A widely recognized music genre created in Japan is visual kei. This unique movement started in late 80’s in Japan and its golden age lasted almost a decade. Traditionally, the Japanese music industry followed UK and US trends, but was unable to produce artists who were appealing to the global market. Just a few artists from Japan were recognized by western audiences in the mid 80’s. Visual kei was largely appreciated by the global audience from early 2000 to this day and has become a well-known genre in the world.
So how was this achieved? How did Japanese visual kei artists form such a unique style that no other artists outside of Japan could? Their role model was MORRIE
. Many of the artists who came after MORRIE
were significantly influenced by his lyrics, music, visuals, and style. Looking into the 1988 shámbara
era of MORRIE
, it was MORRIE
who presented the blue print of the visual kei genre to later generations.
’s three solo albums from the culturally explosive period of New York City between 1991 and 1995 were the leading inspirations for many. During this period of visual kei, it’s nearly impossible to find someone who wasn’t influenced by MORRIE
. The period of time when MORRIE
was absent from Japan (1995 to 2005) was in fact the time the genre matured, bloomed, and gained widespread popularity in Japan.
Upon returning to the music scene with Creature Creature
, DEAD END
, and his more recent SOLITUDE
solo performances, MORRIE
is more influential than ever. Knowing MORRIE
here now is knowing the past and the future.
Can you tell us about the two new songs you played at the show? Some fans pointed out the loss of Yutaka Aoki in the lyrics.
: The title of one song is Falling
. The other is Mirror
. Some fans may feel the loss because I sang "Without shadows the eternal is trembling. Your death, reflecting … ” In this song I sing that the mind is a mirror of the universe where we can not distinguish between our mind and the universe. We are the universe, something unknown. When we lost Yutaka
, we lost a unique talent in the universe.
Your new album is expected to be released soon. Did you include some of the new songs, including ones you played at the show, in the tracks? How's that coming together?
: The two new songs I played at SOLITUDE
are not going to be included in the new album. Those were composed expressly for SOLITUDE
. Since we stopped Creature Creature
, some Creature Creature
-ness will be poured into my solo. My upcoming solo album will be harder and heavier than ever.
You mentioned that you discovered Yoshiko Sai recently. She was an active singer back in the 70's. After a 30-year break she came back in 2008. Your return was in 2005, after 10 years. There is a connection. We have more tools for discovering music nowadays. Do you use apps like Spotify?
: I don’t use Spotify but I do use YouTube and that is where I found her. I was lured by the artwork and clicked on the sound file. Her voice, lyrics and music, all these elements attracted me. It is rare to encounter such a talent like Yoshiko Sai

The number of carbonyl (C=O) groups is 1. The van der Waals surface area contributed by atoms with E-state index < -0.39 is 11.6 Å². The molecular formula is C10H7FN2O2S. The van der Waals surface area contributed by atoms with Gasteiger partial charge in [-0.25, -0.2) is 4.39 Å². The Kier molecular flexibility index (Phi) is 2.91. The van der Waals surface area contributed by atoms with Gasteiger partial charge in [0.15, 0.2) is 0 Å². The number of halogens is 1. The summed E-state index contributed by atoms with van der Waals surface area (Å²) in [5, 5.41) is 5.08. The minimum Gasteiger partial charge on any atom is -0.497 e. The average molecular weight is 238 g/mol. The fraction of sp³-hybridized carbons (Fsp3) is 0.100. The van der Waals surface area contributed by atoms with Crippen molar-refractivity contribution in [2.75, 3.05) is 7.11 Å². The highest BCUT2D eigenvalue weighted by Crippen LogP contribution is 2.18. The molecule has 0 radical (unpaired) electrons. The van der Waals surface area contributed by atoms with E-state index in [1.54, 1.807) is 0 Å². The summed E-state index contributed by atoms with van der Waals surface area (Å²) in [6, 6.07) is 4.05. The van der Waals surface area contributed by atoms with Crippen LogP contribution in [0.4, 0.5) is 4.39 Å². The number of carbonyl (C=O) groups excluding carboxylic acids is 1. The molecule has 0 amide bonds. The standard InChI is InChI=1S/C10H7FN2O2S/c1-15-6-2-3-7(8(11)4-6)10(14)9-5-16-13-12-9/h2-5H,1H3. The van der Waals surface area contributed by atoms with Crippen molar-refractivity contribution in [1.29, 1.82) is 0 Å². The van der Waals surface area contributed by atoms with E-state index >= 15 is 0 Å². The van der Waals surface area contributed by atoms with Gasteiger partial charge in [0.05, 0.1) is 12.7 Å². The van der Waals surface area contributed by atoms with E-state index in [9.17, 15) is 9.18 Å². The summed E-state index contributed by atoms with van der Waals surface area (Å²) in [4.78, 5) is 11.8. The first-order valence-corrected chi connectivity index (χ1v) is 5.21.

You also covered
Space Oddity by David Bowie. He was a decades-long New Yorker, just like you. Have you been inspired by him in person?
: This particular song impacted me when I was 10 years old. I have had a special feeling for this song, a certain happiness of solitude of a dying man in space. David Bowie
had a long career. I respect that and I like some of his albums, especially his early works. I never met him personally; just once at a BAM performance the elevator opened and we looked at each other.
SOLITUDE shows in NYC have very special intimate settings. Fans from all backgrounds connect to your music and naturally develop a unique scene in the world leading melting pot. Cultural crossovers and artistic explosions happened in East Village back in the 90's that spread to the world and you were there. Do you see something similar happening to yourself now?
: I am very pleased that my fans are diverse in age, gender, ethnicity, education and economic status. The 90's NYC was dangerous, with crime and drugs. The old historical NYC was still there to see. There were old theaters, signs, architecture, empty lots. Going out we could hear four live band lineups a night in dirty clubs everywhere, graffiti art was on the street and walls everywhere. There were affordable and accessible housing, independently owned bookstores on every corner, independent delis for buying food, and 24 hour cafes. People could live in Manhattan and Brooklyn cheaply and could concentrate on art instead of working to pay their rent. Now there is a bank on every corner, and the same stores that can be found everywhere.
Next year marks the 35th anniversary of DEAD END. Is there a possibility that fans will hear more or are you focused on your new solo band?
: I am open to anything but at the moment I will focus on my solo band. I can see the end of this body in "this life" so I'd like to leave behind the music that I really want and have to do.
During your first
SOLITUDE show in NYC last year, you talked about the back story of
Serafine (http://jame-world.com/us/articles-127056-morrie-quot-solitude-quot-at-kraine-theater-new-york-city.html) Do you feel another dynamic shift in recent world?
: Patha Rhei. Change is certain. We are all connected with every action having a consequence. I am seeking an eternal answer which is "Why is 'I' this I?" or "What is Being?" or "Why does 'Now Here' only exist?" From these points of view (these are three aspects of the same thing which "I" never describe, only felt by intuition), no matter what happens, it happens as it does. This is not resignation nor desperation but rather a trust in the law of the universe. There is no mystery in the universe. The being of the universe is a mystery.
JaME would like to thank MORRIE for this interview opportunity.